With close to 100% of ballots having been counted by Wednesday, Blakespear led Gunderson 185,527 votes to 169,843 (52.2% to 47.8%), according to the Secretary of State’s website.
“I am tremendously grateful to the people of California’s 38th State Senate District for electing me as their next Senator,” Blakespear said in a statement released to the media. “From Pacific Beach to Mission Viejo, the people of this district chose to defend a woman’s right to choose, protect our environment, support small business owners and the working class, strengthen our gun laws, and ensure a clean, reliable water supply. They chose a message of hope — a message that we can accomplish anything and make life better if we come together and try.”
“To every citizen of the 38th District, whether you supported my opponent or me, I want you to know that my door will always be open. I welcome your views, your ideas, and your solutions. In the words of President Kennedy, ‘Let us not seek the Democratic answer or the Republican answer, but the right answer.’ That’s what this moment calls for.”
“To that end, I would like to offer my recognition to Matt Gunderson, his family, and his team on running a hard-fought campaign. It is a leap of faith to run for office, and there’s the hard reality that there can be only one winner. I thank him for the sacrifices made and the worthy issues he raised in this race. I wish him success and send my best regards to his family for the future.”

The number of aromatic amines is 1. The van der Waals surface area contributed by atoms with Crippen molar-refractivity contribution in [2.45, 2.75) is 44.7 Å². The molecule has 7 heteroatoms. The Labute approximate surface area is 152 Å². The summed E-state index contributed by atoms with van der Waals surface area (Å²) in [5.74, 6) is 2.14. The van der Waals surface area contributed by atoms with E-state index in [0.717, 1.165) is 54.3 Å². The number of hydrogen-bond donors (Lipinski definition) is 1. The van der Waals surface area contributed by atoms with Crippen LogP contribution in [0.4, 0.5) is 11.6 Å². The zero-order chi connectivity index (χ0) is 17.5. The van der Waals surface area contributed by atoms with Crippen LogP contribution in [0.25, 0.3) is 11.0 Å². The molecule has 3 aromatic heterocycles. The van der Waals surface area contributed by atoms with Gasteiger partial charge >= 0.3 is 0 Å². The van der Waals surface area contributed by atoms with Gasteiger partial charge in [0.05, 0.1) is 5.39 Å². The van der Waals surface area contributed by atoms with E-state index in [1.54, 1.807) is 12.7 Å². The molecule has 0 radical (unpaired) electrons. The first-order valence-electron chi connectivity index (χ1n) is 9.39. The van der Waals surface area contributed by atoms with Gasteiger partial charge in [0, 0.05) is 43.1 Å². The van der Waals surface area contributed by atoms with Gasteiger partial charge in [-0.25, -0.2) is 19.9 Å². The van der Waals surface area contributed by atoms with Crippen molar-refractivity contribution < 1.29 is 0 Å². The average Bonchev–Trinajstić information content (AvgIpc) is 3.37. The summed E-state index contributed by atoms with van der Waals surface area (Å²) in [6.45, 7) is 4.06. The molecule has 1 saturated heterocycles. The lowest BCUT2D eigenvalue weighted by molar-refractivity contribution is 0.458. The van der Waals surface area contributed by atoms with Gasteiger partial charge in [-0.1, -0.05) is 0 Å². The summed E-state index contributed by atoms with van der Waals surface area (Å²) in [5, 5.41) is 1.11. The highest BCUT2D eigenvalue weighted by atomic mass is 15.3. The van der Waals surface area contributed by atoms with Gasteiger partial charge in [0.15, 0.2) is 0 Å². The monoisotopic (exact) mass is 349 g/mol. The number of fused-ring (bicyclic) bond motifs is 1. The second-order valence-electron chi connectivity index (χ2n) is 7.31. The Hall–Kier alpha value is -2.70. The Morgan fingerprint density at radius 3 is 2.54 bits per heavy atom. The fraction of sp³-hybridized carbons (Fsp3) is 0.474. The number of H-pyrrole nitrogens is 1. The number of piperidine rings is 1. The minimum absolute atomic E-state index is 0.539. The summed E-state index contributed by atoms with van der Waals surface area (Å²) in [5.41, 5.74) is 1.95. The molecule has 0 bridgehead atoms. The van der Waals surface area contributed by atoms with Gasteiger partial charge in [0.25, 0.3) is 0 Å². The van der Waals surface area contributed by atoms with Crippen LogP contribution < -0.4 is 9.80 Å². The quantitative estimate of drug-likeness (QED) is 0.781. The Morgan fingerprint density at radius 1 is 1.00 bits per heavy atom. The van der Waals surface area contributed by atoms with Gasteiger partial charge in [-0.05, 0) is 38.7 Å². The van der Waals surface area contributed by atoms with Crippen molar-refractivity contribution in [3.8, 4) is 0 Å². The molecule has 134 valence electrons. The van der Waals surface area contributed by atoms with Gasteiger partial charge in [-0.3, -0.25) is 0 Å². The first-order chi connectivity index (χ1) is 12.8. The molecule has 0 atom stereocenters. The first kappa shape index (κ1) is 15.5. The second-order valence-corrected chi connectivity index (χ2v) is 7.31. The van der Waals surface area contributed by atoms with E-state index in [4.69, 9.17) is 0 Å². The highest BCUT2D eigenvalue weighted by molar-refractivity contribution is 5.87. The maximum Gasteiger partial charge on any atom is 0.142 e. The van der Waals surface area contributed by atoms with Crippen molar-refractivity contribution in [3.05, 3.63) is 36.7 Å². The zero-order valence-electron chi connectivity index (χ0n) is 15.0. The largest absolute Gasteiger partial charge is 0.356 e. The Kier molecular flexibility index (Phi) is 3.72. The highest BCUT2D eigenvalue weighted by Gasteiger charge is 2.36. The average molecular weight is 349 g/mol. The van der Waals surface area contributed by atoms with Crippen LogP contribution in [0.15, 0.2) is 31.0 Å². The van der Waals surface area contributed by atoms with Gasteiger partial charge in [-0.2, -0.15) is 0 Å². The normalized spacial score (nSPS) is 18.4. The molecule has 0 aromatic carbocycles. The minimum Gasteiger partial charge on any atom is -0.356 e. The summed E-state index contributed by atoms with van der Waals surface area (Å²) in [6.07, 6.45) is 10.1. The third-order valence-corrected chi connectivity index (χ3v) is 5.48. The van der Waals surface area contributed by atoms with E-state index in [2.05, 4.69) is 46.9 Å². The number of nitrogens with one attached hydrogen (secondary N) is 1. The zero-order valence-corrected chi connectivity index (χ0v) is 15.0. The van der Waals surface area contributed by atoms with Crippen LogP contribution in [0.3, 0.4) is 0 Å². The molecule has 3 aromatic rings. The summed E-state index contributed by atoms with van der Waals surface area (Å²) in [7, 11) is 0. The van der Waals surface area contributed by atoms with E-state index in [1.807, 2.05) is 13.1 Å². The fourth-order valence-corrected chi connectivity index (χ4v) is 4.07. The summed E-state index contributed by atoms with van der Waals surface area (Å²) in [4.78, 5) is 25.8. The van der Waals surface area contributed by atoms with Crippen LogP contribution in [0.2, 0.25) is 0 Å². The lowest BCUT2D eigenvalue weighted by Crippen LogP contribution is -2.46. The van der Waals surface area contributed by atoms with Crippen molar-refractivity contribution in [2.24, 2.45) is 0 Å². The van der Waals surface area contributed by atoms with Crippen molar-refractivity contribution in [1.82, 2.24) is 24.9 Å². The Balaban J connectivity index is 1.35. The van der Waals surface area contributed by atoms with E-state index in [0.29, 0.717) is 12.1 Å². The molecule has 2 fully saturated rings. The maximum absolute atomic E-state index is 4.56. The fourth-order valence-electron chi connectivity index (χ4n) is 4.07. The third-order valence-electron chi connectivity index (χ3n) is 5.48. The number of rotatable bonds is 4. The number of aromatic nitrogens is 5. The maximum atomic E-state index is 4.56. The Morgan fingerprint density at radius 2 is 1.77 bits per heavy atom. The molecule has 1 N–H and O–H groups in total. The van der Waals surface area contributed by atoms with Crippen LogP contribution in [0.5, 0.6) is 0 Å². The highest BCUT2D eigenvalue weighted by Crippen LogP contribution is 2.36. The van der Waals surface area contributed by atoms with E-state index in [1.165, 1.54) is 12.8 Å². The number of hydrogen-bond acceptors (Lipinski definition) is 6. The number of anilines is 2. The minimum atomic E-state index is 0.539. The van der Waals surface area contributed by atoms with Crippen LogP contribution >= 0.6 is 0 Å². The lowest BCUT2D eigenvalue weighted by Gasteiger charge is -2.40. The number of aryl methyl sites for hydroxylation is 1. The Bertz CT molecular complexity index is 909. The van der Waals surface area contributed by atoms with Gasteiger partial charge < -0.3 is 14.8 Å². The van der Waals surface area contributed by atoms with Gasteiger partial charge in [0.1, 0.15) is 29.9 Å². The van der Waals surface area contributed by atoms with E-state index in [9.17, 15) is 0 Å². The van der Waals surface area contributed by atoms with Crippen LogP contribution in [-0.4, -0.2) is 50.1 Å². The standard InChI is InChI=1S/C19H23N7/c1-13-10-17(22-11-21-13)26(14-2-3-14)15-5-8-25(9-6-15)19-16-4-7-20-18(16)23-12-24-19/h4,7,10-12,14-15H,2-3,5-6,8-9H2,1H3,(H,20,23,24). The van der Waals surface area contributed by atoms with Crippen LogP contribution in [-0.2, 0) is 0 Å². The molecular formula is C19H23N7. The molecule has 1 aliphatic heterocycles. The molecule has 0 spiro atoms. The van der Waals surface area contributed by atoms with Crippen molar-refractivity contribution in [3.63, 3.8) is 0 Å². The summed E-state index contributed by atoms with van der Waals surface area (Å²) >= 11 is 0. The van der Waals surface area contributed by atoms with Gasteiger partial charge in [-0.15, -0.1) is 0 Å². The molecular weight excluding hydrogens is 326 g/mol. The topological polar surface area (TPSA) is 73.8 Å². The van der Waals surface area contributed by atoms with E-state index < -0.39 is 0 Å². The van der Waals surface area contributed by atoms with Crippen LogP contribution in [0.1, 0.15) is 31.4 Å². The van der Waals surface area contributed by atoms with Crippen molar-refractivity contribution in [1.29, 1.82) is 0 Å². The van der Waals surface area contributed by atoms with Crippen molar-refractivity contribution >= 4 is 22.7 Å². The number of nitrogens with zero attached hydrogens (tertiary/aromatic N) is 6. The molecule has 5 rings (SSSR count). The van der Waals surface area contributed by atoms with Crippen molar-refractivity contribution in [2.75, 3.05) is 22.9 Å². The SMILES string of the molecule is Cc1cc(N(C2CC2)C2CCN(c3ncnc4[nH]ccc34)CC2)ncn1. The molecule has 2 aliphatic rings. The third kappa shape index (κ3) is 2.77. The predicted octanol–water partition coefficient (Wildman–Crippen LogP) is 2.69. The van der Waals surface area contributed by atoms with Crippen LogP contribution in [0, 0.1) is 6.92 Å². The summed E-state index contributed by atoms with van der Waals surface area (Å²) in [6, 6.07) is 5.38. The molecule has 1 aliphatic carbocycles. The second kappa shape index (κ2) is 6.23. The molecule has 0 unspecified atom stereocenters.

Gunderson conceded this race in a statement but criticized Blakespear for running what he characterized as a dirty and malicious campaign in the race.
“It has been just past a week since Election Day, and my opponent and I remain separated by a very narrow 3.8% margin. Over 330,000 ballots have been counted in Senate District 38, and there are still thousands of ballots yet to be counted, but unfortunately, it has become clear that we do not have a path forward in this race,” Gunderson said. “This is an especially disappointing result, given that my opponent’s campaign was based on lies and personal attacks, not differences of political opinion. Her campaign was the poster child of everything people complain about in politics today — devoid of substantive issue, conversation and entirely based on negative advertising and misleading information. I hope our community is better served in the future.”
Blakespear’s victory ends a contentious campaign between the two candidates, who leveled numerous accusations at one another throughout the race.
Gunderson blamed Blakespear for her purported involvement in various scandals during her time as the chair of SANDAG, criticized her for censoring critics online, and generally panned her track record as mayor of Encinitas.
Blakespear accused Gunderson of being beholden to far-right segments of the Republican party, taking money from extremist organizations, and misleading voters about his position on the abortion issue, an accusation that Gunderson, who ran as a pro-choice Republican, vehemently denied throughout his campaign.